I've had a lot to talk about, but haven't known how to blog it. Last year, L'Ailee was bothered because on a cold day, she wrapped her fuzzy little head in a scarf and cap--in other words, she looked "Muslim". On Wednesday, it happened to me, when I decided to twist up my long, damp hair under a silk scarf. (I swim before work sometimes.) Hats tend to make my hair either limp, staticky, or an odd combination of both. I got the most hostile looks, and a man on the bus decided to express his moron pride and tell me I should be ashamed of myself for converting to Islam. Later on, I went to lunch with my big, bad Vera Bradley scarf tying my now-dry hair back in a ponytail. I got a much warmer reception. I ranted about it to Yahoo! Answers. It was very distressing.
I uploaded two new essays to Talk2Action this week. The first is about how the Liberty Counsel, a right-wing group that I'm ashamed to say is from my hometown of Orlando, is misusing Valentine's Day for their ends. (That's one of my favorite holidays, incidentally.) They also believe that it is "madness" to give young women Gardasil. After all, HPV is such a great way to scare young women into keeping their legs shut! The other is about Christian Nationalists misusing bi lives as an argument against gay (and bi) rights. Both subjects seem rantworthy to me.
So basically, I've been talking in every other online venue. Sorry! No insult was intended.
The main thing on my mind has been sacrifice, and just how goddamned easy it becomes when you ask others to do it. At AlterNet, a female author tried persuading women not to hurt ourselves for beauty. It was realistic and well-done. Using the name "BazookaTooth" (from Aesop Rock's lyrics; I try new handles on little-used forums sometimes), I agreed with her, and teasingly suggested that the at-home waxing kits she disliked are fun and effective when you have help. Another woman was offended by both our thoughts. How dare we wax at *all*, instead of just opining that hot wax near your eyeballs is a stupid idea? Why aren't we challenging ideals of female beauty altogether? "Dare to be ugly," she urged me.
Excuse the hell out of me?! I thought that kind of "feminism" went out with the Pinto. I know full well that I don't have to wax my chocha or thread my eyebrows to please anyone else, and I have the right to choose not to. Conversely, I don't have to have eyebrows like Jimmie Johnson or feel embarrassed in the pool to please anyone else, either. (Thick, fast-growing hair on the head means thick, fast-growing hair everywhere else, and L'Ailee and I both deal with it. Between us, we're familiar with every razor, hair-removal technique, and drain unclogger ever invented.) "Dare to be ugly," she said. Well, she can dare to be "ugly" all she wants, and so can any other woman, and I'd totally support them in it. After all, one of the places I help my wife remove hair is her head, because that's how she feels most comfortable. But I have a right to do what I want with my body and be what I want, too. Isn't that what feminism is *for*, to secure and support those rights? I say, make your own sacrifices instead of choosing sacrifices for others.
Y'all may recall the little surfing accident I got into about a month ago. This week, I got into discussions of same-gender marriage, both online and ITRW, with antis who were intelligent and thoughtful. I brought up the drama at the hospital, how if I hadn't been awake enough to scream and cry and generally make a scene, L'Ailee wouldn't have been able to make any decisions for me. I have had nightmares since, of one or the other of us being forced apart just when we needed to be together most. The nightmares are based in fact.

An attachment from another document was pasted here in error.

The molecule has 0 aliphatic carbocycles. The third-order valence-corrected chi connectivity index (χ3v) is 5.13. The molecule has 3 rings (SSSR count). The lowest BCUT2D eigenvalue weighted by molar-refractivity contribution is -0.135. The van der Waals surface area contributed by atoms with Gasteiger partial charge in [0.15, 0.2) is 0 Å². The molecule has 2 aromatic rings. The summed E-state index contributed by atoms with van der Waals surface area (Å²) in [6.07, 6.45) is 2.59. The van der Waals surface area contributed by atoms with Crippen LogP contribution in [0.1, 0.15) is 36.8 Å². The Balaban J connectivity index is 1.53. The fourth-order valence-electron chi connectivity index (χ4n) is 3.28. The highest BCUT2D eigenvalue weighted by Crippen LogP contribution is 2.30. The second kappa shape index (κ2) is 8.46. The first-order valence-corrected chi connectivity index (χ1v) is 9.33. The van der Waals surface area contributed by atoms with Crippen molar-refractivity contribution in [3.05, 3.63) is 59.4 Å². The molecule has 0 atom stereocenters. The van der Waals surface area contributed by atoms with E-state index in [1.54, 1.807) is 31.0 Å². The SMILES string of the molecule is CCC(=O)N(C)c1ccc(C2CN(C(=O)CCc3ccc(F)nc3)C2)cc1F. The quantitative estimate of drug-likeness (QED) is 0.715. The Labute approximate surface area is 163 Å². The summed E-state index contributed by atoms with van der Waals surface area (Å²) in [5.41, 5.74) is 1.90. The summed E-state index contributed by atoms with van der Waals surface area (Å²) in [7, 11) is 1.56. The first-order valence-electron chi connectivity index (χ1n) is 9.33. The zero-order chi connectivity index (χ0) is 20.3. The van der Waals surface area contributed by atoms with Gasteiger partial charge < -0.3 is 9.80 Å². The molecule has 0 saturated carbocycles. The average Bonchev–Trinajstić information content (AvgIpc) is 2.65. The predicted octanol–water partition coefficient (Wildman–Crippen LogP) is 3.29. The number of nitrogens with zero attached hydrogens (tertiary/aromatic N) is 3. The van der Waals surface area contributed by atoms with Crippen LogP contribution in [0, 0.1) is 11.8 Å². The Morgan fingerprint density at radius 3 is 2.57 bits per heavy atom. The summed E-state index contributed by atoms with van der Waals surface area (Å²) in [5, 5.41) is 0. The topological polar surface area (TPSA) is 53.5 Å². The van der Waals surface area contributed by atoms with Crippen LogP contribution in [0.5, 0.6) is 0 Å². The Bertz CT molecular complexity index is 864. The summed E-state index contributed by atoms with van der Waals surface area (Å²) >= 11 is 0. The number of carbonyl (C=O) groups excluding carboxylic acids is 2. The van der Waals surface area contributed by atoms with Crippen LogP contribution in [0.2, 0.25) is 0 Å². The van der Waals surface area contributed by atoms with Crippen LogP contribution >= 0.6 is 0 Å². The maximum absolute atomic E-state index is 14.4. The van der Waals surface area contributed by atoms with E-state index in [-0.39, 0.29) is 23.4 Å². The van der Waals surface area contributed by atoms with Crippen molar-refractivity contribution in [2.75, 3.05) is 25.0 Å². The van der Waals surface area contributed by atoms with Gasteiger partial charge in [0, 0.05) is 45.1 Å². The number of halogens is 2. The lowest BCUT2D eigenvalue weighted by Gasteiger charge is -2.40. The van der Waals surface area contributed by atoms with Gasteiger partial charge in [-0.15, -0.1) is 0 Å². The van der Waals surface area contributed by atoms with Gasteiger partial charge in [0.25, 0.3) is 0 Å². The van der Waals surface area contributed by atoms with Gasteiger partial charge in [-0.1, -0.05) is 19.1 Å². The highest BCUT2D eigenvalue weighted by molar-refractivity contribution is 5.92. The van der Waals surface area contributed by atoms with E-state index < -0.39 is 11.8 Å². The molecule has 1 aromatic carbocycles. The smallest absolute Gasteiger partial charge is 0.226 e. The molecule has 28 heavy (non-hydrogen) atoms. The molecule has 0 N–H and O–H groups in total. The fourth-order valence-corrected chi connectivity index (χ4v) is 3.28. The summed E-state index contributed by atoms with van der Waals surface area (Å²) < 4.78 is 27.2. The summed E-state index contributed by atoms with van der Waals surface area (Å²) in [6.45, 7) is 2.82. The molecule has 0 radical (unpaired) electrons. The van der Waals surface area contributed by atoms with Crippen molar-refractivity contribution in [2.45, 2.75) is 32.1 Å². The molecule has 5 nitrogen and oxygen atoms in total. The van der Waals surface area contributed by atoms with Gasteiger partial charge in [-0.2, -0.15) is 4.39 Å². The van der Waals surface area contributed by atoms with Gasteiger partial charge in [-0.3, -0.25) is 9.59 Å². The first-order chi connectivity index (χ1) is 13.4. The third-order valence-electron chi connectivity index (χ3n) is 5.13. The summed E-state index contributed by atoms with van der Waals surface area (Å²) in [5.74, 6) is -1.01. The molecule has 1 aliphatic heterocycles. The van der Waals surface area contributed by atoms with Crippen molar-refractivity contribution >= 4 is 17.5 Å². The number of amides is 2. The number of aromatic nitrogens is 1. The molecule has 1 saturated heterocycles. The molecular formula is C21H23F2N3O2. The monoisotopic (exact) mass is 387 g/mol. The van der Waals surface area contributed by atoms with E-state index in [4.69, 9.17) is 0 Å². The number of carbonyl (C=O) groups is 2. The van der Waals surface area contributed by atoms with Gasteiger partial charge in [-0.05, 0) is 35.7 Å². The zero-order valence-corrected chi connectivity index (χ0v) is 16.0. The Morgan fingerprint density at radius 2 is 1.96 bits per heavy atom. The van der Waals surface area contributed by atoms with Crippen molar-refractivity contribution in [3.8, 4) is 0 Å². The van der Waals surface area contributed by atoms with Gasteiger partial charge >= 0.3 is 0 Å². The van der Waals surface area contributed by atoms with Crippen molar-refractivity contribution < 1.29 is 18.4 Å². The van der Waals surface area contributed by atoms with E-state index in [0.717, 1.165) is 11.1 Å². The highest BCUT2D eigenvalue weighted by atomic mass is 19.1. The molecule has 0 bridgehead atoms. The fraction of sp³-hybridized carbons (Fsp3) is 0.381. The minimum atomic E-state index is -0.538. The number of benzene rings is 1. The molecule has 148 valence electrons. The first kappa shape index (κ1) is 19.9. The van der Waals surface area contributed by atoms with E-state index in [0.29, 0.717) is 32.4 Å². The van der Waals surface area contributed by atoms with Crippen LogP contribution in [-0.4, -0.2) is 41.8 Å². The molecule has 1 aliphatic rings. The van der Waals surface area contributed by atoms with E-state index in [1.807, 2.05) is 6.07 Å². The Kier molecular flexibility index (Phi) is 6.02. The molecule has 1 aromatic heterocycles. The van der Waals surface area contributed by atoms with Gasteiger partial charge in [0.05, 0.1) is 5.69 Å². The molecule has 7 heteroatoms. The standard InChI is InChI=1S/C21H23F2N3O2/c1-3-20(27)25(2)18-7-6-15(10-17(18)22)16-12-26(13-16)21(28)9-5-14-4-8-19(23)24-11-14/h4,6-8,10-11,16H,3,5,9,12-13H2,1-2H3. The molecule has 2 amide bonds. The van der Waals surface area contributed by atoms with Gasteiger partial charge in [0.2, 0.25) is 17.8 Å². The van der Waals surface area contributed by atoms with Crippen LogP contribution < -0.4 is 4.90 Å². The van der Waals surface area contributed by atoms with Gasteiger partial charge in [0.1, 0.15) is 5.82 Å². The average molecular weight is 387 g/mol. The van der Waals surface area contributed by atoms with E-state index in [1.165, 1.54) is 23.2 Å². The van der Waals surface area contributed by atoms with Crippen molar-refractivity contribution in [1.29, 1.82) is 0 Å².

The other people listened. They seemed genuinely moved. Then both of them said the same awful thing: "Why don't you just stop surfing?"
Both times, I sputtered. I guess when you're controlling enough to think you actually get a say in whether other citizens can and can't marry, it's not a real far leap to think you also get to tell them what sports they can and can't engage in. They thought I could "just" go straight, or give up L'Ailee, or accept that my marriage isn't a real one and we don't deserve the rights they have. It's not them who have to deal with the consequences. Whether same-gender marriages are legal or not, whether same-gender couples are taken seriously at the hospital or not, they won't be required to give up a thing in their daily lives. They made it sound like they thought it was easy, and of course it is, for them. They don't surf or have any desire to surf, any more than they want a same-gender partner. So it's easy for them to give up something they don't want or understand. It's easy for them because it's not them. I'm the one who, if I listened to them, would be downright miserable.
In both cases, I stopped the debates shortly after that, after I told them how I felt. They probably think I'm "too emotional," but I think their problem is that they're not emotional enough about it. This isn't an academic exercise. They were asking me to "just" give up a lot, and they honestly couldn't see it. They honestly could not see what arrogant and entitled mindsets they came from. I dearly wish they could make their own sacrifices, instead of choosing sacrifices for others.
Of course, the ultimate in arrogance and entitlement sits in our White House right now. Other people have been much more forceful and eloquent against GWB's idea to send out 21,500 more soldiers than myself, so I don't hope to improve on that. But my anger stems from my feeling that for him, again, it was much too easy. It's not him. It's not his kids, either. It's a whole bunch of other people who have to sacrifice something for his misguided agenda, because he doesn't know "enough already" when it's staring him in the face.
Every day, I pray that they in particular could learn to make their own sacrifices, instead of choosing sacrifices for others.